Rodolfo Lacy, Organisation for Economic Co-operation and Development, underscored the need to “reset financial systems” and align their objectives with those of the Paris Agreement.
Emphasizing that finance is the “missing piece in the puzzle” of climate action, Vincent Biruta, Minister of Environment, Rwanda, said that attracting finance requires strong institutions and legal and policy frameworks.
Underscoring that “the stars are aligned but there is little time,” Nick Bridge, Special Representative for Climate Change, United Kingdom, urged bringing “economic reality” into negotiations and using a suite of financial incentives to foster green growth.
Rémy Rioux, International Development Finance Club (IDFC), reported that IDFC members climate financing has doubled since 2015, to USD 200 billion annually.
Michael Eckhart, Citigroup, called for increased use of green bonds and proposed that the UN set a goal to bring all electric and water utilities up to “investment grade” by 2025.
Enhancing access to climate finance: Nick Robbins, London School of Economics and Political Science, moderated. Noting that Sweden is one of the world’s largest per capita donors of climate finance, Karolina Skog, Minister for the Environment, Sweden, announced two additional Swedish contributions of approximately USD 5.5 million to the Adaptation Fund and the LDC Fund, respectively.
Xie Zhenhua, Special Representative for Climate Change Affairs, China, urged the UNFCCC to establish “stable and long-term objectives” to send a clear signal to the international and financial communities.
Regretting that “we are not winning the war against climate change,” Naoko Ishii, CEO, Global Environment Facility, called for economic transformation and a shift from incremental to transformational adaptation.
Calling for a “new climate economy,” Naina Lal Kidwai, Commissioner, Global Commission on the Economy and Climate, urged, inter alia, increased disclosure and transparency protocols, and grassroots development and institutional capacity building.
Calling for simplified accreditation processes, Eneida de León, Minister of Environment, Uruguay, urged removing the barriers to accessing climate finance that developing countries face, including refusal of projects on political grounds.
Javier Manzanares, GCF, highlighted how the GCF supports climate action in developing countries by: solidifying understanding of climate risks and opportunities; investing in capacity building; using a variety of financial instruments, including grants, loans, equity, and guarantees; and improving accessibility of finance through modalities such as the simplified approval process.
Noting that access to finance is critical to support adaptation in the Pacific region, James Shaw, Minister for Climate Change, New Zealand, announced that his country would contribute an additional approximately USD 2 million to the Adaptation Fund over the next three years.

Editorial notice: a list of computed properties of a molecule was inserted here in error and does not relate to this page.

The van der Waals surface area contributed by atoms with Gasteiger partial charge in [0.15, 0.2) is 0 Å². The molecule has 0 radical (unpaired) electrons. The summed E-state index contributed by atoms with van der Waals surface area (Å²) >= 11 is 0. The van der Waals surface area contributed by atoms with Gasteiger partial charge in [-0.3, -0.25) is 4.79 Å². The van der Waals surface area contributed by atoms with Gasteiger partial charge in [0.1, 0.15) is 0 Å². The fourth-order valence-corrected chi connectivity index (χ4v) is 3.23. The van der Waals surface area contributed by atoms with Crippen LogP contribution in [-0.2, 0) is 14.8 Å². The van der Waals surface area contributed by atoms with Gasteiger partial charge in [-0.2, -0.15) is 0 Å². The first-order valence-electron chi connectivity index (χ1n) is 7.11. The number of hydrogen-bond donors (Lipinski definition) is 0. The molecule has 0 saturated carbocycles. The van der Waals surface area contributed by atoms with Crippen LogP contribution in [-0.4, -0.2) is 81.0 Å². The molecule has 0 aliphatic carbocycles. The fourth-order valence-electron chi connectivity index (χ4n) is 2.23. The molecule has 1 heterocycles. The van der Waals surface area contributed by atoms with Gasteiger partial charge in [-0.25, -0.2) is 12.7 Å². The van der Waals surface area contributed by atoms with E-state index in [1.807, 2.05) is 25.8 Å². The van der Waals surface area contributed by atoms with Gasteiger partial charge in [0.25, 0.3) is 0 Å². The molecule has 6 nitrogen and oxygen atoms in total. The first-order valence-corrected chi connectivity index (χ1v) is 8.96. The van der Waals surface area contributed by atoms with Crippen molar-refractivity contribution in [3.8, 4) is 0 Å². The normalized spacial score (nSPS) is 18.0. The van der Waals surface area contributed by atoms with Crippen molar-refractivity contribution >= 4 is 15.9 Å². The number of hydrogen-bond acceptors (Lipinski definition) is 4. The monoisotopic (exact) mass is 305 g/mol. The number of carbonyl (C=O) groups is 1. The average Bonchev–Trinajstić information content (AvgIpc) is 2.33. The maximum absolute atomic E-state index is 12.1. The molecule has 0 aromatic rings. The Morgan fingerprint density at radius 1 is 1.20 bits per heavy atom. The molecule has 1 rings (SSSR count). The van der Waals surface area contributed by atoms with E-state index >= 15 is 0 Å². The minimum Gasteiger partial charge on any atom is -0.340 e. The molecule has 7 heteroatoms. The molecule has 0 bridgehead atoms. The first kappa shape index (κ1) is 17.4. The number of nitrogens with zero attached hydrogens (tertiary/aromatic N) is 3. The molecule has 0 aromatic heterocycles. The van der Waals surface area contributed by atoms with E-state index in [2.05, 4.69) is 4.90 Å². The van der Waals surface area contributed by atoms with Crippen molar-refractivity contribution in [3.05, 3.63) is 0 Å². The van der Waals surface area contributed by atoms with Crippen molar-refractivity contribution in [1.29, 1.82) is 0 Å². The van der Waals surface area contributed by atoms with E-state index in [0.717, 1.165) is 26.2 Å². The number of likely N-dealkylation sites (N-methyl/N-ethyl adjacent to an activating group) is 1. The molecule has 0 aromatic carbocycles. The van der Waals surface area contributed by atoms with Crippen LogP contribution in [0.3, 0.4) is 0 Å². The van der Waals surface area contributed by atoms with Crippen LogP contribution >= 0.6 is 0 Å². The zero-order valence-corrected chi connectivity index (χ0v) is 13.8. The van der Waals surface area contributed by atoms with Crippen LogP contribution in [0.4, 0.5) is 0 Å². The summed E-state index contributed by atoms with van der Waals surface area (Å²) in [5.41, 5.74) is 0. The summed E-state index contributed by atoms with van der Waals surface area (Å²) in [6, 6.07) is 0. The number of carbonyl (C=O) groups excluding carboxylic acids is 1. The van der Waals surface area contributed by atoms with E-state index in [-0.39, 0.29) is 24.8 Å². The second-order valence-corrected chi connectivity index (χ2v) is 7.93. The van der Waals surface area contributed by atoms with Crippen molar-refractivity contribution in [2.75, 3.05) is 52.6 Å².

In the Corridors
In the life of a COP, Monday of the second week usually signals a transition from technical to political work. Some signs of that transition were about, as ministers announced new funding to the GCF, Adaptation Fund, or LDC Fund. Three COP Presidents contributed to the political leadership, articulating their expectations for the final outcome. COP 20 President Pulgar-Vidal, COP 21 President Fabius, and COP 24 President Kurtyka––who have been meeting since August in a “COP Presidents’ Council”––collectively stressed the need for a just ecological transition, with Fabius emphasizing the importance of long-term political vision, and Pulgar-Vidal calling for a “COP 24 High-Ambition Package.” In other hints at enhanced ambition, one seasoned delegate hinted that “the HAC is back,” referring to the “High Ambition Coalition” from Paris that is coalescing anew here in Katowice.
Yet the transition was not as complete as usual. Despite the closure of the APA, SBI, and SBSTA, the same negotiators discussed the same issues, albeit clustered together in new ways. The continuance of technical negotiations was welcomed only by some, but frustrated others, including a group that reportedly walked out of some finance discussions. Many negotiators prepared for a late night, having received a Tuesday 5:00 pm deadline to agree on CMA decision text. To try to find agreement, negotiators started to get creative, such as thinking about ways to identify legally-binding or voluntary aspects of the PAWP. Many wondered about how the task will be completed with four days left. Perhaps anticipating such questions, COP President Kurtyka cautioned that “everyone needs to converge to the same target but everyone chooses their own path.”